AK: I hate to admit it, but I agree with Fallon. A great choice to open the second semi-final and a major change of pace for Lithuania from their usual dour and downbeat ballads. This is really catchy and Monika and Vaidas have excellent chemistry. Performing first before a series of ballad style entries should work very well for Lithuania here. 

Ireland: Playing With Numbers – Molly Sterling 

AK: If we were just “playing with numbers”, it would seem that Ireland is facing a struggle to get out of this semi-final, with strong competition and a very poor position in the running order (although helped by the fact that the United Kingdom and Australia will be voting in this semi). But the song is good, we seem to have put more thought into the staging this year and Molly Sterling has a great and unique voice. A strong performance in the jury semi-final on Wednesday night could prove crucial here…

JF: This is an entry we can be proud of.  Molly has an unusual singing style and that ‘breathy’ approach is very much in fashion right now.  The big danger is that the lyrics can get lost on the night so it will need a big performance and good staging.  If it gets it right then this song really deserves to make the final.  We may indeed be playing with numbers but it might just be worth the gamble.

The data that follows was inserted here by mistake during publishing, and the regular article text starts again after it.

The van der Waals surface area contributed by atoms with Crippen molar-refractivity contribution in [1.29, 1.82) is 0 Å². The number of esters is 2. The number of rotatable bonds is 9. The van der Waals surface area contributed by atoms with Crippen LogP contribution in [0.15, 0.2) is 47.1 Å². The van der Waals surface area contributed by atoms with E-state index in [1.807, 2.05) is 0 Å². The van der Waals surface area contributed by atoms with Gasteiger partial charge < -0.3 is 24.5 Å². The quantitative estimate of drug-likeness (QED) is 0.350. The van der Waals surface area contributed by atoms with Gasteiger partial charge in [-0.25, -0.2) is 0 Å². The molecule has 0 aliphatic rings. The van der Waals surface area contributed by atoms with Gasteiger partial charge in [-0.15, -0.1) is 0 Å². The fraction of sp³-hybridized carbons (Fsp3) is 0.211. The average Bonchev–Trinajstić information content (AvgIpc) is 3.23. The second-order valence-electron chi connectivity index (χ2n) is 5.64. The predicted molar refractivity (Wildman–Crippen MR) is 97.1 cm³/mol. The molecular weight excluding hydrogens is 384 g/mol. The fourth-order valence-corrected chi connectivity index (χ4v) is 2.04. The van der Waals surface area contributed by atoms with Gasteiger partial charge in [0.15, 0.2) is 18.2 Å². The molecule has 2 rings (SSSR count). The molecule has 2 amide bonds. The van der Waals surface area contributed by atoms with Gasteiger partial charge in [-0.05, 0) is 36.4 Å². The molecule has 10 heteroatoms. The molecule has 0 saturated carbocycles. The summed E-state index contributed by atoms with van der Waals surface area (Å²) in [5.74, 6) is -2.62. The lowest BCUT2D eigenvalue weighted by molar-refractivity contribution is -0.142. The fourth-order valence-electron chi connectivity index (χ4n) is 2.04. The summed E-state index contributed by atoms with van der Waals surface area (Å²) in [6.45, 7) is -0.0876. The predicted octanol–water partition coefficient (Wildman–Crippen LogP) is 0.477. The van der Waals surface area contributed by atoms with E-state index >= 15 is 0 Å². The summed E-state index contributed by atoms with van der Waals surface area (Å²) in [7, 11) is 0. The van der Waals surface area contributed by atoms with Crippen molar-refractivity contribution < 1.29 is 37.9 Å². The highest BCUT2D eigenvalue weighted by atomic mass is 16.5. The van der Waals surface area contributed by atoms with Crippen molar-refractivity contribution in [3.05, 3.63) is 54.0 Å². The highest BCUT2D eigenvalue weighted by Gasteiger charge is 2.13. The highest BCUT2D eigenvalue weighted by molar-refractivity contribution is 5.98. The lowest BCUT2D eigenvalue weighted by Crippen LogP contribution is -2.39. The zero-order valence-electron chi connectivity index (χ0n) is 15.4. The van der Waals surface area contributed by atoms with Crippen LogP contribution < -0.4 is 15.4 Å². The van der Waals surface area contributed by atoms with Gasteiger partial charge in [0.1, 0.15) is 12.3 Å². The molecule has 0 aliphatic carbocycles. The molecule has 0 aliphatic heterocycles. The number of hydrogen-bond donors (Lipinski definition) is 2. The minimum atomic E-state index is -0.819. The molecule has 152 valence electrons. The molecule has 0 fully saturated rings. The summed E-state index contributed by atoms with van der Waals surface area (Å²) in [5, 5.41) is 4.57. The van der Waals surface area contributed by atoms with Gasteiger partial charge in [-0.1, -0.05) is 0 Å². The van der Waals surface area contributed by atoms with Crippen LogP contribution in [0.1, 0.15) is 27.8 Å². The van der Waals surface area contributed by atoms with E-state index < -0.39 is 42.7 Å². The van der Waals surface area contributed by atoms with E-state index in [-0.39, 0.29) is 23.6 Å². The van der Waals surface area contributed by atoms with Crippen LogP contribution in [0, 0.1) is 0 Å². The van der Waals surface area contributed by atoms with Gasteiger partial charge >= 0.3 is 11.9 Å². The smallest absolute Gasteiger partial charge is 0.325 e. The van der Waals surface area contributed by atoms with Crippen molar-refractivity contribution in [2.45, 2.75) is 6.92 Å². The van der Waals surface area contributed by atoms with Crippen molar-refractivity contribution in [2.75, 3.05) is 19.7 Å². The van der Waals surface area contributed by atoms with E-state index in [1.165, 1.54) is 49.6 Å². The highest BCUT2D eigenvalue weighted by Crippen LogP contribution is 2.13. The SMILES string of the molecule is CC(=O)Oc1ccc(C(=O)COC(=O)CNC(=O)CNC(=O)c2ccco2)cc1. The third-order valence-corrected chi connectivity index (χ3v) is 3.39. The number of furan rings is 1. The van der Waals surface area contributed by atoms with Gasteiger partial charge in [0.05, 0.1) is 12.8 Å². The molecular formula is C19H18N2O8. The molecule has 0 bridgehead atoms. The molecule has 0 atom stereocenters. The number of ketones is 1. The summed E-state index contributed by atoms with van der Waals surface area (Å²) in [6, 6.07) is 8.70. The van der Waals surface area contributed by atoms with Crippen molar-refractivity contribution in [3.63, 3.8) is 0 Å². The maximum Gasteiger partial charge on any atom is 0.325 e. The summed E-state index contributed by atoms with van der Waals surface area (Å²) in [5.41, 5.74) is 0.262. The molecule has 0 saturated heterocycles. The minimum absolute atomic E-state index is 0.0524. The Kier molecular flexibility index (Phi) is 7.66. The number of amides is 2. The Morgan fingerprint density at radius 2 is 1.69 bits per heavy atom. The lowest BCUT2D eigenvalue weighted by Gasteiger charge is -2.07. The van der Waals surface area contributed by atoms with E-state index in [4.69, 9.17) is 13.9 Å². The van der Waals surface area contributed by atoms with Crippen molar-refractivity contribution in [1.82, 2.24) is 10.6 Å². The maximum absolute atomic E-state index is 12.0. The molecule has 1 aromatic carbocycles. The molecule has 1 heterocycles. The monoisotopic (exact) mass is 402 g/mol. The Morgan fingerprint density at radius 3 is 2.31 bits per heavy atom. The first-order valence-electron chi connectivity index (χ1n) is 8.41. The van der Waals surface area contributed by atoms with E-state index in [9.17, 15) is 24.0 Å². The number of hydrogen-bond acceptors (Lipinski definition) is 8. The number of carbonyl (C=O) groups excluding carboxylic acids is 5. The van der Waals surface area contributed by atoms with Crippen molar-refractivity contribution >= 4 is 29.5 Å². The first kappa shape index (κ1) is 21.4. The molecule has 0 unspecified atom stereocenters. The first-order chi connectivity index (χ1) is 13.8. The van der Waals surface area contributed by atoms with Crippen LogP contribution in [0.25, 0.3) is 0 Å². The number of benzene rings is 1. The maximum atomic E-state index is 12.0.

San Marino: Chain Of Lights – Anita and Michele

JF: More of the save the world lectures here.  Somebody needs to call this pair’s parents and tell them to get them home to bed.  Snorefest.

AK: Anita Simoncini and Michele Perniola, the youngest act in this year’s contest (even younger than Ireland’s Molly) are encumbered by a fairly limited song, but they sell it as well as they can. Anita makes contest history this year as the first person to compete in two separate Eurovision contests (2014 Junior Eurovision and 2015 Eurovision) during the same year.

Montenegro: Adio – Knez

AK: Good solid Balkan ballad and good performer, not too much wrong here, but not exactly memorable either.